Competition Law and Policy in Switzerland
AbstractSwiss competition policy has traditionally been relatively lenient and low profile. The impact of competition policy on economic development has therefore been at best neutral. As the slow rate of growth becomes an issue, however, a more vigorous approach to competition has been identified as an important factor for improving growth prospects. The 2003 reform of the Cartel Act strengthened Swiss competition law, in particular by introducing direct sanctions for the most serious infringements and a leniency programme, thus bringing it closer to that of the European Union and of many other OECD countries. The Swiss Competition Commission has been given considerable new powers to combat private restraints of competition. Comco will have to enforce the new laws resolutely and step up action to promote regulatory reforms. In doing so, it is burdened by institutional arrangements and mechanisms that temper its full independence. The Swiss competition enforcers do not benefit from the networks of exchanges available to national competition authorities in EU member States. Matters are further complicated by a relative lack of resources. Strengthening competition is key for an effective internal market. The amendments to strengthen the Cartel Law and pending reform proposals signal determination on the part of the Confederation to tackle the problems. This report served as the basis for a peer review in the Competition Committee in 2005.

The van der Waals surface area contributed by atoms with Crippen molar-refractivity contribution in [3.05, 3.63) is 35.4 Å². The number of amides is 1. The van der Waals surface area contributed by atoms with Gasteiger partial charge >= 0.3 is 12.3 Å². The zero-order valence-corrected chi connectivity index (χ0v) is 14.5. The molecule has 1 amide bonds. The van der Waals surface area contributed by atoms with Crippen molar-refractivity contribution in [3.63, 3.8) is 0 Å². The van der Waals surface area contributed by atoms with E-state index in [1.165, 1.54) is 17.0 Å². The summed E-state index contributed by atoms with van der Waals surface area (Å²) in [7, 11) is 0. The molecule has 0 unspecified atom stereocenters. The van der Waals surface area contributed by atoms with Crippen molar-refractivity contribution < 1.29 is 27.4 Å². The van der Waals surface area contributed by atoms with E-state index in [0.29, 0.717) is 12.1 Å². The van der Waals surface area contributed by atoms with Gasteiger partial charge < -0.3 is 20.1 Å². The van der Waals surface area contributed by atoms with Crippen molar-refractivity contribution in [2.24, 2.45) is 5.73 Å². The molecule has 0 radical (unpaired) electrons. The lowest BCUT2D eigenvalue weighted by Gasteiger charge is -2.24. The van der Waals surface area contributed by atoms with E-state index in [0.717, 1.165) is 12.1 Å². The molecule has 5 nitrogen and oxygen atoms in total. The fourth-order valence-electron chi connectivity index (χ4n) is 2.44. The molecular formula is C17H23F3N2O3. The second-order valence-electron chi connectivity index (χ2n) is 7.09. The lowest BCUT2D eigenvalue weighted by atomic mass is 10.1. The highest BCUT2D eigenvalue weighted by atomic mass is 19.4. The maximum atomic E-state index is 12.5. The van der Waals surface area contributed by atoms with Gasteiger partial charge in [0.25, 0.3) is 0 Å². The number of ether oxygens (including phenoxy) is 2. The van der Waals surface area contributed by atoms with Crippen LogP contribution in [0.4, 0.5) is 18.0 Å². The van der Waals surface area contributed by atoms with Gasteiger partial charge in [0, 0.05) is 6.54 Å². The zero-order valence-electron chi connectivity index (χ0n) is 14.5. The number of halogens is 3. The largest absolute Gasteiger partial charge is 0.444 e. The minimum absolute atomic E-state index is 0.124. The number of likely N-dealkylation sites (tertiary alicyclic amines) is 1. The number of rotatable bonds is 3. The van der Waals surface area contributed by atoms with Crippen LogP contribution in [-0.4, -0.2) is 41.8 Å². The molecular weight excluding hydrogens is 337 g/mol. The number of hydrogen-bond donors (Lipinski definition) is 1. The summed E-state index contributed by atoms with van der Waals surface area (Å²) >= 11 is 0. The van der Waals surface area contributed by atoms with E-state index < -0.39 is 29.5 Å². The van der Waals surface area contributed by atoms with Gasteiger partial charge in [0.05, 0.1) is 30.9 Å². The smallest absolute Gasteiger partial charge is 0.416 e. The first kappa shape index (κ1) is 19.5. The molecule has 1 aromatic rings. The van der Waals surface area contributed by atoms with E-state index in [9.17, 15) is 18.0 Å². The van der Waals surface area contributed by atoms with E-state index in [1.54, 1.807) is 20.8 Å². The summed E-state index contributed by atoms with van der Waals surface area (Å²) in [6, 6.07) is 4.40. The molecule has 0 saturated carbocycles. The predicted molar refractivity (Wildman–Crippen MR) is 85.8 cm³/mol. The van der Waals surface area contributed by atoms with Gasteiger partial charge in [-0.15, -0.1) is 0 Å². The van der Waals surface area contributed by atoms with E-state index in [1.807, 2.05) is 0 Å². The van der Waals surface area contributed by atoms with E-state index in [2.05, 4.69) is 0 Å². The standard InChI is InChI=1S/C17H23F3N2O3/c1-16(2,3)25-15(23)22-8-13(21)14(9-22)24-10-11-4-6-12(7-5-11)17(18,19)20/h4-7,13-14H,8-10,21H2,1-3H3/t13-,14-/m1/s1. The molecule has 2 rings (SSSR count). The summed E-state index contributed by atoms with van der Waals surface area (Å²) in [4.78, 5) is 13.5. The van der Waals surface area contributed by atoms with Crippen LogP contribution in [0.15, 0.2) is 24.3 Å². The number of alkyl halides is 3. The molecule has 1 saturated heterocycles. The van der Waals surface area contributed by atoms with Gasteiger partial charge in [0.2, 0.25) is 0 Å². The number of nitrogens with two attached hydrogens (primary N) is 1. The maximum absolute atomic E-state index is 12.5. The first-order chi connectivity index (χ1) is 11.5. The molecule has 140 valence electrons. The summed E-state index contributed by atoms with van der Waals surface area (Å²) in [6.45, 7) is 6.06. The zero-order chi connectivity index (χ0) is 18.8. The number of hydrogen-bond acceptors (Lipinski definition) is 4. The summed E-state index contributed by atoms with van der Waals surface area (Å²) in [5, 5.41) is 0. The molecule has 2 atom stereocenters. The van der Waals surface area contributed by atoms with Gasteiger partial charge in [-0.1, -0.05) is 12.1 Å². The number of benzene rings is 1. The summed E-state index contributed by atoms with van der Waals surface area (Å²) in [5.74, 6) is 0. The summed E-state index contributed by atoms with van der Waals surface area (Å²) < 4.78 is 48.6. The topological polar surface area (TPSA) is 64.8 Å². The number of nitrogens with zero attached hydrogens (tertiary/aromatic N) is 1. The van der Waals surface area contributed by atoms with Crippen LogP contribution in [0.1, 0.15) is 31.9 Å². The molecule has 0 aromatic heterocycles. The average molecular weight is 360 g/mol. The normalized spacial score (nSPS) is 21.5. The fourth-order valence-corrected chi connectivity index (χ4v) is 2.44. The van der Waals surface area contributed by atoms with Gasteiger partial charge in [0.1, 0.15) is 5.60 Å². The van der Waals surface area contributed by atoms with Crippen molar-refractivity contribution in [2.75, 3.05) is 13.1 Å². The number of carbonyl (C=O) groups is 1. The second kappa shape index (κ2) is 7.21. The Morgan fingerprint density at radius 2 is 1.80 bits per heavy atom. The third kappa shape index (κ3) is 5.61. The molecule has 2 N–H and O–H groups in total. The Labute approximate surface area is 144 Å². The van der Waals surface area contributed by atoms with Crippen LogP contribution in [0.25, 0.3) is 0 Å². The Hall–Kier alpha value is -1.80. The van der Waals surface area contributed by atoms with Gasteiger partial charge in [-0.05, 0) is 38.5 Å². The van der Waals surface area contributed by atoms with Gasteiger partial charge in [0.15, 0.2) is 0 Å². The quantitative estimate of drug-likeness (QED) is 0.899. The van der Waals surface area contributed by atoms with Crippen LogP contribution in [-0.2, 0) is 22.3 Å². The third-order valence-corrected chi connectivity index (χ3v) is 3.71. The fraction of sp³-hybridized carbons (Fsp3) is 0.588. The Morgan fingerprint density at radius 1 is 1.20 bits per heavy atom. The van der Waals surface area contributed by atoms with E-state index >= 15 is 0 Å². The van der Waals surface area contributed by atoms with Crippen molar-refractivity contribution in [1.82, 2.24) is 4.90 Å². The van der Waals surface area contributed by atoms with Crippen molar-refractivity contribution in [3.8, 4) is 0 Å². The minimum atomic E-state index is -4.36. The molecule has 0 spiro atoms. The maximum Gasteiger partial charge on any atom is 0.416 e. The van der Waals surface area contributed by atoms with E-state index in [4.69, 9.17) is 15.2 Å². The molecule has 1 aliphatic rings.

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Bibliographic InfoArticle provided by OECD Publishing in its journal OECD Journal: Competition Law and Policy.
Volume (Year): 9 (2007)
Issue (Month): 2 ()
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